I neglected to report on the Eucharistic Procession that I announced last week. In the end it came off rather nicely. The weather wasn't great, but it wasn't miserable, either, and it was a rather moving event for some of us who participated. I was particularly proud to walk beside my son, who is eleven. As goofy as he is when he is playing with his friends, I continue to be impressed by his capacity to be serious and responsible when he needs to be. I'm even more impressed by his capacity to be serious and responsible when he wants to be, and by the frequency with which he wants to be.
For once I'm rather happy to report that at least one of my predictions failed to materialize: there were no hoards of barbarians ridiculing us as we processed down Mill Street from St. Paul's to Christ the King. Maybe it was the weather, maybe it was the after effects of the Homecoming celebrations of the nighit before, but there were very few bystanders of any kind. We walked past the Lutheran church on the way, and there were a few people standing on the front porch--I wondered what they made of it all. There were a few young men standing on a porch of a rental house, but instead of laughing or gesturing, one of them clapped solemnly as we went by. I suppose it's possible that he was being ironic, acting as though we were just one more float in the Homecoming parade; but I prefer to think that he was applauding the idea of a Eucharistic Procession.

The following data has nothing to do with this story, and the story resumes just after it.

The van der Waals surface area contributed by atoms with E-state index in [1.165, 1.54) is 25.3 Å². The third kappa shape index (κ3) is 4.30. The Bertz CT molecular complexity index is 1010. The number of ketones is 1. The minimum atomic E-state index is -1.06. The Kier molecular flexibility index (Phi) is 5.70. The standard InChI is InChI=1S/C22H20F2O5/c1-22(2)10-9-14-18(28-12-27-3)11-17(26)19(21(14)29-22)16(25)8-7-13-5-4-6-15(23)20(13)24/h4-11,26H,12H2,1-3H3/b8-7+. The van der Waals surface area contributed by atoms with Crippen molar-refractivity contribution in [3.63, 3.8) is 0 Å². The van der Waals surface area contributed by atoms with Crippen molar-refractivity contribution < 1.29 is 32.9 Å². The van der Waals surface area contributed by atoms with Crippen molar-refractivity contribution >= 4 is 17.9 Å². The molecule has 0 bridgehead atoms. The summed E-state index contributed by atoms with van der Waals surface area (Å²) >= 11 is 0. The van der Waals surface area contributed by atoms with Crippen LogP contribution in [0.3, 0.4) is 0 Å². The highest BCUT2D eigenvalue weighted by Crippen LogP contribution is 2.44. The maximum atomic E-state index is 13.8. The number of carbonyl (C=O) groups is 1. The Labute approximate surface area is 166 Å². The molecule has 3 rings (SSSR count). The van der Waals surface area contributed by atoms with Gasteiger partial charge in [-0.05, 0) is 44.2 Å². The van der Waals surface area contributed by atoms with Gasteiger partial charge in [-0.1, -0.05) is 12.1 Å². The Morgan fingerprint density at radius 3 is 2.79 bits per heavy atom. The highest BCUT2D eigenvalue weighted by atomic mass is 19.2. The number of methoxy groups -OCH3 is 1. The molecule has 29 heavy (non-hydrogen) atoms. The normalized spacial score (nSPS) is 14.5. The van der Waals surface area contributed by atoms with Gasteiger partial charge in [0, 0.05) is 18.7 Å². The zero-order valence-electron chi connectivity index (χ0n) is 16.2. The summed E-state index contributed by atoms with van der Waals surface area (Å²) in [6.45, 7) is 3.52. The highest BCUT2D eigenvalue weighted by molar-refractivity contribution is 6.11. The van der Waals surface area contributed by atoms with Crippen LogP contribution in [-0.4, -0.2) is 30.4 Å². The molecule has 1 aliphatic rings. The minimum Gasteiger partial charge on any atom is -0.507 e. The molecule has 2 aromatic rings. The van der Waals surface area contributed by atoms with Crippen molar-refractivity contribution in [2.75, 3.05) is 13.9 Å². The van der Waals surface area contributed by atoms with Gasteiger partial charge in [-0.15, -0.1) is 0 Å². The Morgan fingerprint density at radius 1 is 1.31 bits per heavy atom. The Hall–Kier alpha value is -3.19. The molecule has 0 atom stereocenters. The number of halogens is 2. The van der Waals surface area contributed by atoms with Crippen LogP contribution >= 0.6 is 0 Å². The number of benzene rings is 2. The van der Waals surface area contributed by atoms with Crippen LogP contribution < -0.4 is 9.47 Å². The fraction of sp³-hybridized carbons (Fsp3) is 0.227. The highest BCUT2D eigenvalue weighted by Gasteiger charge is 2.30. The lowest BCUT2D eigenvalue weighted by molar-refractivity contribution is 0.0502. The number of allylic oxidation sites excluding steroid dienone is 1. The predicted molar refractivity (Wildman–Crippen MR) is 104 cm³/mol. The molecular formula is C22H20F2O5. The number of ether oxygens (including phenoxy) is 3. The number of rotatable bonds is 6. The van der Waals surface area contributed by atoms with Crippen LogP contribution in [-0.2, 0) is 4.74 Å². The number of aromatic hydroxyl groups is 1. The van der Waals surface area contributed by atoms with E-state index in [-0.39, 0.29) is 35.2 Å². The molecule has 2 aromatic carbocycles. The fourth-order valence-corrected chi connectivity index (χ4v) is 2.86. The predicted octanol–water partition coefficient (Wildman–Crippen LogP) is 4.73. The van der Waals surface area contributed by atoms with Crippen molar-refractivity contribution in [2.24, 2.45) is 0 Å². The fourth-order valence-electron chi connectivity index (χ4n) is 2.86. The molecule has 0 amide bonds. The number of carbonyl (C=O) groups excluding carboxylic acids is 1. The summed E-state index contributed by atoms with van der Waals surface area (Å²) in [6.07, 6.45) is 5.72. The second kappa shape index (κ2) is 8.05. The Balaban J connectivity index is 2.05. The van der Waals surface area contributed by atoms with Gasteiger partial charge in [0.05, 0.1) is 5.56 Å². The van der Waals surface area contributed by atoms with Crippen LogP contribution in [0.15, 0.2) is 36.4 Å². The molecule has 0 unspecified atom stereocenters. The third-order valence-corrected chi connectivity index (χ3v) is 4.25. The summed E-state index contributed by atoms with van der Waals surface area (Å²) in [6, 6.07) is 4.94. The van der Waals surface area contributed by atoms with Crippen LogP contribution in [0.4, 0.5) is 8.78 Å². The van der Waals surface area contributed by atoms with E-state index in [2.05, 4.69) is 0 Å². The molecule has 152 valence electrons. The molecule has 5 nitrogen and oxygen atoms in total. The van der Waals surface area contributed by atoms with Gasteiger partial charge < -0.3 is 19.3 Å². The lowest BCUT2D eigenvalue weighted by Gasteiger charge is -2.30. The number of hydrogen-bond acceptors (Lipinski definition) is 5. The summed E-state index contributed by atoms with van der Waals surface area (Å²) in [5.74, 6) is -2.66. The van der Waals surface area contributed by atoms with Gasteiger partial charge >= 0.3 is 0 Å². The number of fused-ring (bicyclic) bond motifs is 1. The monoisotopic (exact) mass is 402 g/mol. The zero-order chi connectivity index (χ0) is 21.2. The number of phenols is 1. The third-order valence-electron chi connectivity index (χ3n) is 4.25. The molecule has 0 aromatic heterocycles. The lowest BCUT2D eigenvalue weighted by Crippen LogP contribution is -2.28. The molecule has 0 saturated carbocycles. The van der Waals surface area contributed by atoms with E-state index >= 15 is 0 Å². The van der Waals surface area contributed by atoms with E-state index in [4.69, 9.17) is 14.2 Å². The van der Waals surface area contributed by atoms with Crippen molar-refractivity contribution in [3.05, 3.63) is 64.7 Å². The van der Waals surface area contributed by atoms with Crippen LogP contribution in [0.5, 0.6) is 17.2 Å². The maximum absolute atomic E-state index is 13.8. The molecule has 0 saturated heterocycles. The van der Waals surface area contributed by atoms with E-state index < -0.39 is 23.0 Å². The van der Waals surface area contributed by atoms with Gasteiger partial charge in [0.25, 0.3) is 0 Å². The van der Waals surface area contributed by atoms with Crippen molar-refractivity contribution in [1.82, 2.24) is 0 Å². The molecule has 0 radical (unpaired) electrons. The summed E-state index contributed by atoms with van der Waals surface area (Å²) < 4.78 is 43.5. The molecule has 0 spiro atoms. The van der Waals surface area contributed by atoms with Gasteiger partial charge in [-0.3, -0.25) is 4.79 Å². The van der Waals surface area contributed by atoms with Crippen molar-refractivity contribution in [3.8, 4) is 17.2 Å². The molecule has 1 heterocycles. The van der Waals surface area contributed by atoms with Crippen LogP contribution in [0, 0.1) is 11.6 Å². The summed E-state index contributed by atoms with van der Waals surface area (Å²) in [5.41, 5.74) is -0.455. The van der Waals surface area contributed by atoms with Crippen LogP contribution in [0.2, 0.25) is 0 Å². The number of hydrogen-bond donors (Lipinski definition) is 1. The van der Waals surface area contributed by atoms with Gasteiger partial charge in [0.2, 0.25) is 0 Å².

At the end of the Procession we gathered inside Christ the King for Adoration. Attendance was very good, and I confess that I saw some folks in there that I did not expect to see. My bad.
It is unfortunate, in one sense, that such events take place so very rarely these days. But perhaps it is, in another sense, somewhat fortunate, as it helps to bring into higher relief just how special and important such events are, and how special and important is the presence of Christ among us.